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Oncol Rep. 2003 May-Jun;10(3):767-71.

Inhibition of DES-induced DNA adducts by diallyl sulfide: implications in liver cancer prevention.

Author information

1
Environmental Toxicology Program, College of Pharmacy and Pharmaceutical Sciences, Florida A&M University, Tallahassee, FL 32307, USA. mgreen06@hotmail.com

Abstract

Diethylstilbesterol (DES) is known to cause cancer in humans and animals. Diallyl sulfide (DAS), a component of garlic, has been shown to prevent various types of cancer, presumably via metabolic modulation. Previously, we have demonstrated that DAS prevents the oxidation and reduction of DES in vitro. We hypothesize that DAS will inhibit the metabolism of DES in vivo thus preventing the formation of DES-induced DNA adducts. To test this hypothesis, five groups of five male Sprague-Dawley rats were treated as follows: the control received 0.5 ml of corn oil daily for four days. The second group received 50 mg/kg DAS daily for four days. The third group received 50 mg/kg DAS daily for four days followed by 150 mg/kg DES on day five. The fourth group received 400 mg/kg DAS on day five followed by 150 mg/kg DES. The fifth group received 150 mg/kg DES on day five. All of the rats were sacrificed on day five, 4 h after DES treatment. DNA was isolated from the liver and analyzed by 32P-post-labeling for DNA adducts. The in vitro study was performed utilizing four reactions described as follows: the control reaction contained 200 microg DNA, microsomes (346 microg protein/ml), and 10 mM DES; no oxidation co-factor (cumen hydroperoxide) was added. The second reaction, a complete oxidation system, contained 200 microg DNA, microsomes (346 microg protein/ml), 30 mM cumen hydroperoxide, and 10 mM DES. The third reaction contained 200 microg DNA, microsomes (346 microg protein/ml), 30 mM cumen hydroperoxide, 50 mM DAS, and 10 mM DES. The fourth reaction contained 200 microg DNA, microsomes (346 microg protein/ml), 30 mM cumen hydroperoxide, 100 mM DAS, and 10 mM DES. All of the in vitro reactions were buffered with 100 mM KPO4 pH 7.4 and incubated for 30 min at 37 degrees C. DNA was extracted and analyzed by 32P-post-labeling. We found that DAS inhibited the formation of DES-induced DNA adducts in a dose-dependent fashion. We have shown that DES-induced DNA adducts were inhibited in rats that received DAS pre-treatment and co-treatment with DES. These results suggest that DAS directly inhibits the metabolism of DES thus preventing the formation of DNA adducts. In addition to directly inhibiting the metabolism of DES, DAS appears to alter the expression of the metabolic machinery such that DES-induced adducts are inhibited. The inhibition of DES-induced DNA adducts by DAS may prevent the initiation of estrogen-induced cancer.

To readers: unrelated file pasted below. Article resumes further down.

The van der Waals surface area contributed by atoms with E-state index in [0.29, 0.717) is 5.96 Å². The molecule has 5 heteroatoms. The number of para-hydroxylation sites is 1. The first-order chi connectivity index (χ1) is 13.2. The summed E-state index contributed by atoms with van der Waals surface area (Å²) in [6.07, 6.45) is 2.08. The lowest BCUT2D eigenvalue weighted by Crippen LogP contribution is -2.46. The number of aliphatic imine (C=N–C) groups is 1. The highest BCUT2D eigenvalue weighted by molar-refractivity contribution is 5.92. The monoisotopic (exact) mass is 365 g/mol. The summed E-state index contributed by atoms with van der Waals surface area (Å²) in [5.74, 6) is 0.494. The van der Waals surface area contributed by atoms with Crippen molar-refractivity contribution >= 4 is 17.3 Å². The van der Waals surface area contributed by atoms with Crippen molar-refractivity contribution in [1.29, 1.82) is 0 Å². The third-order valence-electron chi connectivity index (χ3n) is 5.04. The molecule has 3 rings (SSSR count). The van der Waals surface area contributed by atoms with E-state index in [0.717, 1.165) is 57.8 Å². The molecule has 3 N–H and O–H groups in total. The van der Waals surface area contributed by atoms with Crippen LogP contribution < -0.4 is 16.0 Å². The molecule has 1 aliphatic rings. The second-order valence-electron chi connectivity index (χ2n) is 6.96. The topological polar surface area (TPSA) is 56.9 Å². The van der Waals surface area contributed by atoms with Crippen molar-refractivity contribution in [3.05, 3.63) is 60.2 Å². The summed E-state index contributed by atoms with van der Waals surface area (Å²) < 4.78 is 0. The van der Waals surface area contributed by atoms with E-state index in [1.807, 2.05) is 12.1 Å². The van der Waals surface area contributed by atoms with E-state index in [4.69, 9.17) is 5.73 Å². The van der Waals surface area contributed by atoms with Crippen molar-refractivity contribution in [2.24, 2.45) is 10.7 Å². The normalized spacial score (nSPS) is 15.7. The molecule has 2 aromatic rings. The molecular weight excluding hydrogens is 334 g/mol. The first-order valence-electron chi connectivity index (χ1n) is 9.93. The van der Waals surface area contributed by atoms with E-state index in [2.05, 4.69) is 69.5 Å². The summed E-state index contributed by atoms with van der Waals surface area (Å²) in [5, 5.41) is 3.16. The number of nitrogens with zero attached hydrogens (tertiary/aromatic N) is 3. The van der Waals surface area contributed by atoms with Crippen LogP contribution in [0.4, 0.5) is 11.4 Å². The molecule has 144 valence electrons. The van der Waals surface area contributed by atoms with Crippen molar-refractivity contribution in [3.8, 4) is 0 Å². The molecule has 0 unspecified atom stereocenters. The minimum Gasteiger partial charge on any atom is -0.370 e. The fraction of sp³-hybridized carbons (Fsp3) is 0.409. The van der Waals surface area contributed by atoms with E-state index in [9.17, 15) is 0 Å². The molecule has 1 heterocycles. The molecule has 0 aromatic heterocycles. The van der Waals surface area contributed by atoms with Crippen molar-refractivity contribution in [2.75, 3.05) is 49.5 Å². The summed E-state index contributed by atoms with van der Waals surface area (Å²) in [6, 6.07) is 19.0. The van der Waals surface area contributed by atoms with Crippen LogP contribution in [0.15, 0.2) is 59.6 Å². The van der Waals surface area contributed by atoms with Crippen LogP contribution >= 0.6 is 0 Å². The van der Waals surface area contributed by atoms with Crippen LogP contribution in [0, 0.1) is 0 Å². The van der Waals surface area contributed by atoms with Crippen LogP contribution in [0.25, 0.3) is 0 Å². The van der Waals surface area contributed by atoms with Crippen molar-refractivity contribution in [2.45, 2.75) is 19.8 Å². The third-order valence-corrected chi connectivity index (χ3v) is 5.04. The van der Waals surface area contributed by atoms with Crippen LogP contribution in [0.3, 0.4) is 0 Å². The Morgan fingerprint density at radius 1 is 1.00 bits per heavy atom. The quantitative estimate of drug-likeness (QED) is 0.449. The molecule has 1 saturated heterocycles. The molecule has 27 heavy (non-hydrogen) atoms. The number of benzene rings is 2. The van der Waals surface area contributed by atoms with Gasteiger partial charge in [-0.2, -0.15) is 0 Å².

PMID:
12684656
[Indexed for MEDLINE]

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